Missing code review advice

We all know that code reviews are important and have a lot of value. There is plenty of “best practices” articles telling you how you should do a code review, when, at which pace, on which Moon cycle, which SMARTass criterias to prepare, etc. [1] and [2].

But I believe they miss one piece of advice.

There are two types of changes you as a code reviewer can propose to do: the ones that involve some huge effort and the ones that do not. The examples of the former are architectural changes, missing functionality, wrong interpretation of requirements, etc. Among the latter are code style issues, typos, redundant comments, missing type hints, obvious small bugs, etc.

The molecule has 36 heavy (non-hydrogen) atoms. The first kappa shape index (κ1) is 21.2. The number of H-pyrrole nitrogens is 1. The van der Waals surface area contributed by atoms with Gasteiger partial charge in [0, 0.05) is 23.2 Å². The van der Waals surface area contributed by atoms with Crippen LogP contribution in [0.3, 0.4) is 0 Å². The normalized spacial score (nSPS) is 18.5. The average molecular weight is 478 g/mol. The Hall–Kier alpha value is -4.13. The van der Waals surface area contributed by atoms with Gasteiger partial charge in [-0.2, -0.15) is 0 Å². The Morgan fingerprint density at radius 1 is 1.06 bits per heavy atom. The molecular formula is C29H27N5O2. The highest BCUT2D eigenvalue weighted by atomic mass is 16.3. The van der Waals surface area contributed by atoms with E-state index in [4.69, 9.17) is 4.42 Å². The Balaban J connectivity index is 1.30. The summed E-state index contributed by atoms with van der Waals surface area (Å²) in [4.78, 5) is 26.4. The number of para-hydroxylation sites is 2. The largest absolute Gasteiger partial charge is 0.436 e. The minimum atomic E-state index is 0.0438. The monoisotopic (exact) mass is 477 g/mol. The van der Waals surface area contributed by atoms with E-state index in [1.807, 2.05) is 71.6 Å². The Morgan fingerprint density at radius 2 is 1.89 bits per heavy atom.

Whenever you see these small issues, instead of writing a comment to fix it, just switch to the branch, fix it yourself and push to the repository.

This approach has several benefits. First, you save a lot of time for both of you: the developer who submitted a merge request does not need to be distracted by another notification, and you do not need to re-check the change later in the next round.

Second, it reduces the amount of those ping-pong code review rounds.

Third, you immediately feel responsibility for this code, which is good, because in the end it is not someone else’s code - it is your code also. You may be the one to fix a bug in it next week.